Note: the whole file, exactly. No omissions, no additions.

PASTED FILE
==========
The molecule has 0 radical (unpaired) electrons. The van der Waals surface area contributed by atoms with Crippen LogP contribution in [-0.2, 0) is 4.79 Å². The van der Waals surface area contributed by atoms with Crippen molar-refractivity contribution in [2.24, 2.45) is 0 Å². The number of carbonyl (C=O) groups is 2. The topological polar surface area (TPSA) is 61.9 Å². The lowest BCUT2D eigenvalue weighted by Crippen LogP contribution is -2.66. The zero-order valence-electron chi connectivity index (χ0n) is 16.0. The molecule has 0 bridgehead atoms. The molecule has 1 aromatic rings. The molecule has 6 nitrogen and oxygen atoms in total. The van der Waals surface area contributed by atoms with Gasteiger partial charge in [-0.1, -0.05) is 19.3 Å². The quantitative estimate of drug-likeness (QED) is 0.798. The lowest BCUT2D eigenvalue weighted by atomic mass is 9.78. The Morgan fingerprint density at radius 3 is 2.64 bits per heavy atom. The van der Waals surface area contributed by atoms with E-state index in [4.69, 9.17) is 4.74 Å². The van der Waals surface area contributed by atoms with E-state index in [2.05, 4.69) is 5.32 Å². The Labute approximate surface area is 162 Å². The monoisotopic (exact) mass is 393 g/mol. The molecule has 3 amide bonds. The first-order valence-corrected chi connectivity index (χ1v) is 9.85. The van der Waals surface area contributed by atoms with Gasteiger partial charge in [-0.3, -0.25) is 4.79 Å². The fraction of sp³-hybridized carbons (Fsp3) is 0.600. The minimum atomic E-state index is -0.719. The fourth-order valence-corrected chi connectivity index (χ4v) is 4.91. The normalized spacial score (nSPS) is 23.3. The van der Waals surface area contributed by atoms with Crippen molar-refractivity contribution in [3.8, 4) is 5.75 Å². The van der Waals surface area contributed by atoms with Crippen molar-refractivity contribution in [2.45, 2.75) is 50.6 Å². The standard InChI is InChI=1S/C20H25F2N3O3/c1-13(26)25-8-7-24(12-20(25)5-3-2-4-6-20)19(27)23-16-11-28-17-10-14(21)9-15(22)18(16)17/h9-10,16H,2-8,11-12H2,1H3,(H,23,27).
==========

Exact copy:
The molecule has 0 radical (unpaired) electrons. The van der Waals surface area contributed by atoms with Crippen LogP contribution in [-0.2, 0) is 4.79 Å². The van der Waals surface area contributed by atoms with Crippen molar-refractivity contribution in [2.24, 2.45) is 0 Å². The number of carbonyl (C=O) groups is 2. The topological polar surface area (TPSA) is 61.9 Å². The lowest BCUT2D eigenvalue weighted by Crippen LogP contribution is -2.66. The zero-order valence-electron chi connectivity index (χ0n) is 16.0. The molecule has 0 bridgehead atoms. The molecule has 1 aromatic rings. The molecule has 6 nitrogen and oxygen atoms in total. The van der Waals surface area contributed by atoms with Gasteiger partial charge in [-0.1, -0.05) is 19.3 Å². The quantitative estimate of drug-likeness (QED) is 0.798. The lowest BCUT2D eigenvalue weighted by atomic mass is 9.78. The Morgan fingerprint density at radius 3 is 2.64 bits per heavy atom. The van der Waals surface area contributed by atoms with E-state index in [4.69, 9.17) is 4.74 Å². The van der Waals surface area contributed by atoms with E-state index in [2.05, 4.69) is 5.32 Å². The Labute approximate surface area is 162 Å². The monoisotopic (exact) mass is 393 g/mol. The molecule has 3 amide bonds. The first-order valence-corrected chi connectivity index (χ1v) is 9.85. The van der Waals surface area contributed by atoms with Gasteiger partial charge in [-0.3, -0.25) is 4.79 Å². The fraction of sp³-hybridized carbons (Fsp3) is 0.600. The minimum atomic E-state index is -0.719. The fourth-order valence-corrected chi connectivity index (χ4v) is 4.91. The normalized spacial score (nSPS) is 23.3. The van der Waals surface area contributed by atoms with Crippen molar-refractivity contribution in [3.8, 4) is 5.75 Å². The van der Waals surface area contributed by atoms with Crippen molar-refractivity contribution in [2.45, 2.75) is 50.6 Å². The standard InChI is InChI=1S/C20H25F2N3O3/c1-13(26)25-8-7-24(12-20(25)5-3-2-4-6-20)19(27)23-16-11-28-17-10-14(21)9-15(22)18(16)17/h9-10,16H,2-8,11-12H2,1H3,(H,23,27).